At Pershing Middle School in Central Houston, where Hoey teaches ESL, educators could volunteer to take two full days out of their winter break for a program they call Camp Spark. In this model, ESSER funds are paid to teachers instead of outside vendors to provide the required tutoring.

“At the legislative level, we need funds to pay teachers more,” Hoey explains. “That will be the most effective path forward. [Educators] are burned out and losing motivation.”

Programs like Camp Spark are a small step in that direction, but more money and more creativity will be needed to even begin to sufficiently incentivize educators. On the other hand, when considering new programs and initiatives, many teachers believe that less is more.

Janet Godfrey, a retiree who has returned this year as an academic support teacher on an ESSER grant, believes schools are trying to do too much, too soon. “What I would like to see is a slowing down of the curriculum,” she says. “There are too many TEKS to hit in one year and gain mastery. This is especially true when we may have to go down to the TEKS from the previous year to help with understanding.”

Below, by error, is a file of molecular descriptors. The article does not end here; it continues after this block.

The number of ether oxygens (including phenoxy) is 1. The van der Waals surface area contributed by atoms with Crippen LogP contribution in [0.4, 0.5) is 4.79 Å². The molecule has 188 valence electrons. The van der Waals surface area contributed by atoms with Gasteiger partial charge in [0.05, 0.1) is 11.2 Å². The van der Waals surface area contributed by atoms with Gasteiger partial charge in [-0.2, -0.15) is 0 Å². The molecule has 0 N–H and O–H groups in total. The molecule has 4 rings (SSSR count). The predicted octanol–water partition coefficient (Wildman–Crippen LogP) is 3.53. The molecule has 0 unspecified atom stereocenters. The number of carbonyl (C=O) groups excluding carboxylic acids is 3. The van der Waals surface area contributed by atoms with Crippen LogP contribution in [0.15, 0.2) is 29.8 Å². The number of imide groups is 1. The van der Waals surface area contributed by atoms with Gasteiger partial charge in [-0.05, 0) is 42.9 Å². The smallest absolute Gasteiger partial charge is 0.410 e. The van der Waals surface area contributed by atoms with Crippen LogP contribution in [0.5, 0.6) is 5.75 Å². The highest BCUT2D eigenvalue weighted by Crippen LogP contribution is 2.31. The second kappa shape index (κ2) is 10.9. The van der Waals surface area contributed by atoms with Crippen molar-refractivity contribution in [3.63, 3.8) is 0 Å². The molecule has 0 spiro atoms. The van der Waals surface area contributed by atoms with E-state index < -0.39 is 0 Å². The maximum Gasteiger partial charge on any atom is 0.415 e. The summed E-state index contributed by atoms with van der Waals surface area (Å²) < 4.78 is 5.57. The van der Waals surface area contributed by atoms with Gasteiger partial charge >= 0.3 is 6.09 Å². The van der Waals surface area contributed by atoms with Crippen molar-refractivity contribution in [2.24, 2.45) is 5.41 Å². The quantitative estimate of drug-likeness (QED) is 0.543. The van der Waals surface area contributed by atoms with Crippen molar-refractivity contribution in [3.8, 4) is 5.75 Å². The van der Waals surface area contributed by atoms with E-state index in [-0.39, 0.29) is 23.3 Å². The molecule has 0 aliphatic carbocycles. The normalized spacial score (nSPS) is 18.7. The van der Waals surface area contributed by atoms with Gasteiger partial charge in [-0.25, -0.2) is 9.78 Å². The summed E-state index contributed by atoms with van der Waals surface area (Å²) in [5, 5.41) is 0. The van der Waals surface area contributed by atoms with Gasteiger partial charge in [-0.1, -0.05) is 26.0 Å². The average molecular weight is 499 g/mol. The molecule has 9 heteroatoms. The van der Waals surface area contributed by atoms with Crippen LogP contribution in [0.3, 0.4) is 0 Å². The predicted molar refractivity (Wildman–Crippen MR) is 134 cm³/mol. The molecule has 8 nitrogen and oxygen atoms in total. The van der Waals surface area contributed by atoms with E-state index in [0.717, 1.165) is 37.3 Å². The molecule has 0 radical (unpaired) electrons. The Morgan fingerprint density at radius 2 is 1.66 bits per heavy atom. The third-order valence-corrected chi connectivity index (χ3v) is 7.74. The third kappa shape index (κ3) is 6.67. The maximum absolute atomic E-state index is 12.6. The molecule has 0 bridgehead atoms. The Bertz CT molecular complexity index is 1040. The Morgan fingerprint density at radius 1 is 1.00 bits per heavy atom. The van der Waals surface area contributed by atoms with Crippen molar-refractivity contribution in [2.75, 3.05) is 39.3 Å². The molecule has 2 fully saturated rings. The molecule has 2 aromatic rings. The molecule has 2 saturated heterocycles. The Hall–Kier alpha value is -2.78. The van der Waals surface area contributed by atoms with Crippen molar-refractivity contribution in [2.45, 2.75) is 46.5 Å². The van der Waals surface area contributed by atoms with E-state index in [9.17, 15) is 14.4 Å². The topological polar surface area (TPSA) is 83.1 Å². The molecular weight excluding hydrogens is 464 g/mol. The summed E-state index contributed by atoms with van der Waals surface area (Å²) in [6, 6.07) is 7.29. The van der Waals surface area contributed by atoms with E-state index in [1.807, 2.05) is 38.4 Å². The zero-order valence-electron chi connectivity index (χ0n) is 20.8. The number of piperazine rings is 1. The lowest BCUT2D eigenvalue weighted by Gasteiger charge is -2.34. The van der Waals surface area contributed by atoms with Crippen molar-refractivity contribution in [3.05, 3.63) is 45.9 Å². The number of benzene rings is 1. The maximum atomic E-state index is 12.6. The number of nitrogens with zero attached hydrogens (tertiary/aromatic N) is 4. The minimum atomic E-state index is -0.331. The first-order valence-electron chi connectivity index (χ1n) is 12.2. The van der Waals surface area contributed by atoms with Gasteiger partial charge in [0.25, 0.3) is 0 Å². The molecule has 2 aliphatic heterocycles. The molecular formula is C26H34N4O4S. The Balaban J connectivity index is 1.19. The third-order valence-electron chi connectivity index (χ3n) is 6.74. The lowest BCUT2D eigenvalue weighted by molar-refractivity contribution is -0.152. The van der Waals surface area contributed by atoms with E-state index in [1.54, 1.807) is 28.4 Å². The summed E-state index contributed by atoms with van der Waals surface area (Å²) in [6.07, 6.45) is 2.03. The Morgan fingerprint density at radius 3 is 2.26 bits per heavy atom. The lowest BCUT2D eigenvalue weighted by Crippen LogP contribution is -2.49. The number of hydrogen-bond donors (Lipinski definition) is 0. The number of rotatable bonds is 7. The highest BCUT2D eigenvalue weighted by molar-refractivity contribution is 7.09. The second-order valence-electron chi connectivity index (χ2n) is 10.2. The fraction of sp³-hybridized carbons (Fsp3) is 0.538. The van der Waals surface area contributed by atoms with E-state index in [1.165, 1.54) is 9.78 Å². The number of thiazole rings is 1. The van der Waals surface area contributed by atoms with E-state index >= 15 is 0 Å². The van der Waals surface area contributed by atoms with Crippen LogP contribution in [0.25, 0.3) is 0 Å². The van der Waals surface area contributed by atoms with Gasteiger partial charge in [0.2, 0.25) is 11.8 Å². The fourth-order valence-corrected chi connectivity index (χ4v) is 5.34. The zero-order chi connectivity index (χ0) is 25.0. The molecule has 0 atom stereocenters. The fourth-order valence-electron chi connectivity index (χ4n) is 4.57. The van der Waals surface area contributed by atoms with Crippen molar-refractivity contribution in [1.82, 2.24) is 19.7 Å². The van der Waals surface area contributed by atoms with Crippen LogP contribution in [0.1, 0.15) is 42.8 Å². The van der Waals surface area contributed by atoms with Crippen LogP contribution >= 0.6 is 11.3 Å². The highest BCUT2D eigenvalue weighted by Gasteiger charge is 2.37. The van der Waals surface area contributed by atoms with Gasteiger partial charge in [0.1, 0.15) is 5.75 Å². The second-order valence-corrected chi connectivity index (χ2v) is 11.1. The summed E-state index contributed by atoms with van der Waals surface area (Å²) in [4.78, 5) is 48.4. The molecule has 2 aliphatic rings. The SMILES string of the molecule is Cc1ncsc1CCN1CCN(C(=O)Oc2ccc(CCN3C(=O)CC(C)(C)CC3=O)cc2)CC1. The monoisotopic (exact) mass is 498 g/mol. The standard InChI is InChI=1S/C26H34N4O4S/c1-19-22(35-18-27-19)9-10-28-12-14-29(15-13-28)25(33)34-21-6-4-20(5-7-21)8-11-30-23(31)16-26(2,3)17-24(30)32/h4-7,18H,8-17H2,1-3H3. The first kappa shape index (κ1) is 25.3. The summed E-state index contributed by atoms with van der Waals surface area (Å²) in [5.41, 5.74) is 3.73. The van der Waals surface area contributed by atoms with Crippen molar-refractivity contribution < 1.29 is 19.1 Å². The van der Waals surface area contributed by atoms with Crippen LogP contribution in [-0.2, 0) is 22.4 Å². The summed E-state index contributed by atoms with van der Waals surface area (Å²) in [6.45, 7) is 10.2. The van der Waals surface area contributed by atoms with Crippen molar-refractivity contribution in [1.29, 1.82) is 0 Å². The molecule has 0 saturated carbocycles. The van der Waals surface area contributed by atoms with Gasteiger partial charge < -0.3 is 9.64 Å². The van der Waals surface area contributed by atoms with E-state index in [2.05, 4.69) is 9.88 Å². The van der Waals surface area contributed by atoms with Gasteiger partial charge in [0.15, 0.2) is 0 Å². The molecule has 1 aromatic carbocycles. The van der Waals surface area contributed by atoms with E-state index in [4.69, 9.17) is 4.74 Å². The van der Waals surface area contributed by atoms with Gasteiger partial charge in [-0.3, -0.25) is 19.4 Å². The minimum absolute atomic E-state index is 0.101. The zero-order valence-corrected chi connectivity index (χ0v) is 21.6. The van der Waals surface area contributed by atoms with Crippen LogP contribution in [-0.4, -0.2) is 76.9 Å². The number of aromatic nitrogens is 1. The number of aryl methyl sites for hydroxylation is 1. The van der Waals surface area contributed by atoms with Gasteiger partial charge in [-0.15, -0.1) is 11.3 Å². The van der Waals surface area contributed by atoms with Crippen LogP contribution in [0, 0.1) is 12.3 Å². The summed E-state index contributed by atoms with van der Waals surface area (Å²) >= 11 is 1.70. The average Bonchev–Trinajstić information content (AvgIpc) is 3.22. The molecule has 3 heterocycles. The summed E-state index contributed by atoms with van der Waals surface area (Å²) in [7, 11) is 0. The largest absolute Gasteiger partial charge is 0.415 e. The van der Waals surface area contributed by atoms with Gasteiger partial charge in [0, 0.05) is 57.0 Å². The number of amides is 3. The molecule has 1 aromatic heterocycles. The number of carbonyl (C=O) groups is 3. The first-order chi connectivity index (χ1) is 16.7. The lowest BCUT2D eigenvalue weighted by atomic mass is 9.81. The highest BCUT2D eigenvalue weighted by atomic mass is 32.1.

Many student learning gaps predate the pandemic and have never been fully addressed. As much as legislators would like standardized testing to “leave no child behind,” this method has yet to offer any substantive solutions for student learning inequity.

Vahrenkamp also doesn’t agree with the current approach. “I think Texas should suspend the STAAR test for a couple of years. They have said it will not count for students, yet they must take it. The time we spend preparing for and administering the test would be better applied toward helping students get back to grade level.”